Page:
Marion Chatterley – Epiphany III – 27/1/2019

Nehemiah 8: 1-3, 5-6, 8-10;    1 Cor 12: 12-31a;    Luke 4: 14-21

Today is Holocaust Memorial Day, a day that has become a regular feature in the calendar and in the UK has broadened its remit to include not just the Holocaust of the second world war, but more recent incidents of genocide.  This year is the 25th anniversary of the Rwandan genocide and so we are asked to remember that shameful and devastating time in the life of a small African nation.  A time when within small villages, neighbours betrayed one another; a genocide that left no community untouched; a time whose impact is still being felt.  I’ve met some survivors of that genocide and they will live the rest of their lives as people who have been damaged by trauma.   One little example of that was a day when I introduced two women to one another, two women who had both lived through the genocide and are now in Scotland.  In my innocence I thought that each would be pleased to meet someone from her home country, but within moments I realized that there was something much bigger at play.  Each needed to identify very quickly which side the other belonged to, to identify friend or foe.  Luckily it was OK – but no thanks to me.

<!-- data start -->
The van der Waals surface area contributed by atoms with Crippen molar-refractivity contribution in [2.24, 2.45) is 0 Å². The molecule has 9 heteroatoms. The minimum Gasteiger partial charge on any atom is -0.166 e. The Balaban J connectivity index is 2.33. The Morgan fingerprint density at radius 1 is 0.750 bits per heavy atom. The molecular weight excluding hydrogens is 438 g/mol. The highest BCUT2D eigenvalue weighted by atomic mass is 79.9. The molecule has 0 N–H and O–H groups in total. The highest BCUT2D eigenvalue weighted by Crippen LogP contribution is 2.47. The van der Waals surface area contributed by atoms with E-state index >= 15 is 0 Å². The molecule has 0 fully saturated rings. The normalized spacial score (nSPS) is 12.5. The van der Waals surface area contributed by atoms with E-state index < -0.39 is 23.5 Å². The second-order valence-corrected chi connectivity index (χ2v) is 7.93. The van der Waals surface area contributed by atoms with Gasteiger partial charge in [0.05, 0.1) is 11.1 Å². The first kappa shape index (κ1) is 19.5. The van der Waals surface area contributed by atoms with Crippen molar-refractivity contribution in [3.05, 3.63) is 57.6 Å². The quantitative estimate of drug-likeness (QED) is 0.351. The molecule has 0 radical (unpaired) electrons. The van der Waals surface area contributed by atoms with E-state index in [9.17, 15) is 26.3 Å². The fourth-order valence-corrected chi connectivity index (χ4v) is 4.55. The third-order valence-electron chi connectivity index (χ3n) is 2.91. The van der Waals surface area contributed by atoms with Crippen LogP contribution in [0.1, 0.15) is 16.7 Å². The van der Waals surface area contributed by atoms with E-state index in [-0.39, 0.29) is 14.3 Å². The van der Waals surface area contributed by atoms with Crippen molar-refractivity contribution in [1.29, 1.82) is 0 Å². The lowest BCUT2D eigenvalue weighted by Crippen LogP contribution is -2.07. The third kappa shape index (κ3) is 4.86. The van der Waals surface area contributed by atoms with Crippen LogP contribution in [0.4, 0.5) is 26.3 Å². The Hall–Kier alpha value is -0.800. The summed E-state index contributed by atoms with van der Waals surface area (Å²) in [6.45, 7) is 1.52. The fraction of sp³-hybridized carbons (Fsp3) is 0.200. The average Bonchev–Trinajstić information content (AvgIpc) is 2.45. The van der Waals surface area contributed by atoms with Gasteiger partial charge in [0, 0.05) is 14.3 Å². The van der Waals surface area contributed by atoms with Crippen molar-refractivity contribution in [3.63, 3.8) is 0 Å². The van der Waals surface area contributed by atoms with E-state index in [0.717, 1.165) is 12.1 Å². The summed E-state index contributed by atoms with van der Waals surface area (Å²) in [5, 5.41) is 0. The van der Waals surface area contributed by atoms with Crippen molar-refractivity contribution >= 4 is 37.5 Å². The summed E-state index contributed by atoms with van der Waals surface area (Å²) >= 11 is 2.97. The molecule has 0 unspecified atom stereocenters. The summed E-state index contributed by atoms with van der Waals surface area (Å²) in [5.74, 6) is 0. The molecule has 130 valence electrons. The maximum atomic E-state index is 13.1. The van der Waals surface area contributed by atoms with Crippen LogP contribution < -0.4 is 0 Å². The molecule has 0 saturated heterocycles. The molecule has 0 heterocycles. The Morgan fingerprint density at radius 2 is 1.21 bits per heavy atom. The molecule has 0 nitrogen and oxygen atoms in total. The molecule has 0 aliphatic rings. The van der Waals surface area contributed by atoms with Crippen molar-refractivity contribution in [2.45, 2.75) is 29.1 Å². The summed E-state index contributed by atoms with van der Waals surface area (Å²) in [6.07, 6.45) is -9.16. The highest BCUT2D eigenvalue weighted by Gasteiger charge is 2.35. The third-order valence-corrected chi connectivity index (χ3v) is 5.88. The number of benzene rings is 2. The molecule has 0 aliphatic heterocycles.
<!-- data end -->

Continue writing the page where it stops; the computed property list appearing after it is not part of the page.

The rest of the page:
The strapline for Holocaust Memorial Day this year is Torn from Home.  Both of those women were effectively torn from home but they had brought their pain and history with them – and that history of home was far more significant than any shared story they may have had in this new place that they have come to call home.

One of the intellectual struggles we all have is to imagine how people find themselves in a position where they are committing despicable acts of violence against people whom they once called friends and neighbours.  And, of course, the journey from here to there is an incremental process.  That process has its roots in our sense of identity – the ways that we see ourselves and how we translate that sense of self onto other people.  We never really see ourselves as others see us- and we can be quick to forget that we don’t see other people as they see themselves.  You’ll know the Robert Owen quote ‘All the world is queer save thee and me, and even thee’s a bit queer’.

We make divisions and differences in all sorts of ways – many of which are completely trivial.  Think of the debates about whether jam or cream should be spread first on your scone or scone.   I do wonder whether

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